Quentin Tarantino's film, Django Unchained has as much to do with the history and culture of American descendants of African slaves as Dumbo has to do with the plight of Weimar Jewry. Spike Lee says that it disrespects his ancestors. It does not. It has nothing to do with them. It has everything to do with one white man's fevered, second-hand vision of what it would be like to be something he probably can't conceive. It's like me attempting to write an intimate account of the pains of childbirth. I may have held a baby and changed a diaper, but one would doubt my authority on the subject.
Tarantino obviously knows black people, but only a white man in America could believe that this provides him with the authority to speak on the black American experience. Like 99.9999 percent of the white population, he has minimal intimacy with the culture of the descendants of American slaves. That culture, imbibed from birth by American blacks raised in black American households, involves an intimate, often subconscious acknowledgment of history, of a unique place in the American hierarchy, of a struggle against mainstream paradigms of who and what we are. These are intimacies of which whites are necessarily ignorant -- they're white. Just as I, as a male, have no intimate knowledge of birthing pains, whites have no knowledge of being black. They can gain an abstract conception, but that's it.
Of course, Tarantino has every right to make a film on any subject he chooses, and he knows his audience well. The film has become the white literati's preferred lens into the forbidden territory of black rage (a sort of reverse Uncle Tom's Cabin). But when blacks discuss it as if this product of white Hollywood is a legitimate expression of our culture or our rage, we do ourselves a gross injustice; we follow the pattern of outsourcing our history and self-image to the majority; we marry ourselves into the grotesque self-images that their history has tried to stamp upon us.
Django Unchained is nothing more than one white Hollywood director's fantasy of what black revenge would look like. It would be no more to us than another big screen cartoon if we dealt honestly and independently with our own history -- a history white studios or directors would never touch. Such history puts the lie to the frames and simplifications with which Americans maintain our halo of historical innocence on matters related to race.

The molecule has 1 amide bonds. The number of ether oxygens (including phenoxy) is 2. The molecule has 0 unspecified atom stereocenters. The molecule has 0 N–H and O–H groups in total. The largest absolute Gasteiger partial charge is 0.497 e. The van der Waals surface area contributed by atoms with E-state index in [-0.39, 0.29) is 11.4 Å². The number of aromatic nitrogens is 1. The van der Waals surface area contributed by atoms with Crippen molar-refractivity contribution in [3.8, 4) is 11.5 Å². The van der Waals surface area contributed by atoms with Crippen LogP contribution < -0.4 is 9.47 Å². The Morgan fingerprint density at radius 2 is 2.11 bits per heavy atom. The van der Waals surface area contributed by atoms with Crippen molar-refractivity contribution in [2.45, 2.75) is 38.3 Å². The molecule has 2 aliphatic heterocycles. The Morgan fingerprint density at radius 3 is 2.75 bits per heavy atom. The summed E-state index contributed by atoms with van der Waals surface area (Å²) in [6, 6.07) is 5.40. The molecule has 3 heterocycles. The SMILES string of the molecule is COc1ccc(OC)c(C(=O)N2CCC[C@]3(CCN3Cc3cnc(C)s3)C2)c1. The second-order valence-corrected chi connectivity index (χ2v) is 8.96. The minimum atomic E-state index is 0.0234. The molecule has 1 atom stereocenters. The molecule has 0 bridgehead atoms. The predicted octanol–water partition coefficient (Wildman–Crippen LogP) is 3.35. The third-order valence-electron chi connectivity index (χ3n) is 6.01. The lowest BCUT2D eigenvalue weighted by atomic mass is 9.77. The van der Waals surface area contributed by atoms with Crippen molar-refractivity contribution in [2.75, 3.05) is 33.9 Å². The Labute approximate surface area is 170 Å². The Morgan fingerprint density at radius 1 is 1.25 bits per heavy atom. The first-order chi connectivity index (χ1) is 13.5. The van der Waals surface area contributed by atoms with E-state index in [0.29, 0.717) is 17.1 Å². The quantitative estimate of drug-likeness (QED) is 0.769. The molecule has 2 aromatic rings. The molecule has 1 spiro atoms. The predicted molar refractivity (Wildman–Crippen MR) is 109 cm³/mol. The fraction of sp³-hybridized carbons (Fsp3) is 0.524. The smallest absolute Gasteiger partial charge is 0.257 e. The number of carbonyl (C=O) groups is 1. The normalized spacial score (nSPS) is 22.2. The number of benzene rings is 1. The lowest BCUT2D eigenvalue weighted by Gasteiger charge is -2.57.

If we lavished similar imagination upon the history of the blacks who fought for the British during the American revolution to escape slavery, the German Coast uprising, the Prosser and Vesey rebellions, the 'Crazy as St. Paul' Nat Turner rebellion, the Black Seminole rebellion of 1835, the innumerable anecdotal tales of black resistance against slave-owners, perhaps we wouldn't glom onto the work of a white director who (with his infantile insistence on his right to fling the word "nigger") seems frightfully similar to the clueless character in Lou Reed's infamous, "I Wanna be Black." If we taught ourselves to regard the Civil War as "a failed war to protect and extend slavery," and not "a war to free the slaves," we would be less seduced by the siren song of second-hand revenge fantasy. If we debated among ourselves the virtues and vices of real old-west outlaws like the notorious Rufus Buck Gang, Cherokee Bill and Isom Dart, perhaps one white man's notion of blacks in the old west would be less noteworthy. If we knew that black freedman populated Indian Territory and that a black lawman named Bass Reeves served as a Deputy U.S. Marshall for "Hanging Judge" Isaac Parker, we'd have a far richer, more complex view of our history than that promoted by the likes of Hollywood and Tarantino.
Yes, blacks are giving this film too much credence, but it's our own fault. We have outsourced our history to the majority and failed to devise the means to teach our history to ourselves. In a country in which we have been historically subjugated and reviled, we accept instruction about our history and our place in it from those who subjugated and reviled us. That's a bit insane. As long as we continue to do so, the likes of Django Unchained will rise from the level of mainstream curiosities from black-cultural dilettantes, to fake nipples mimicking the teat of cultural sustenance.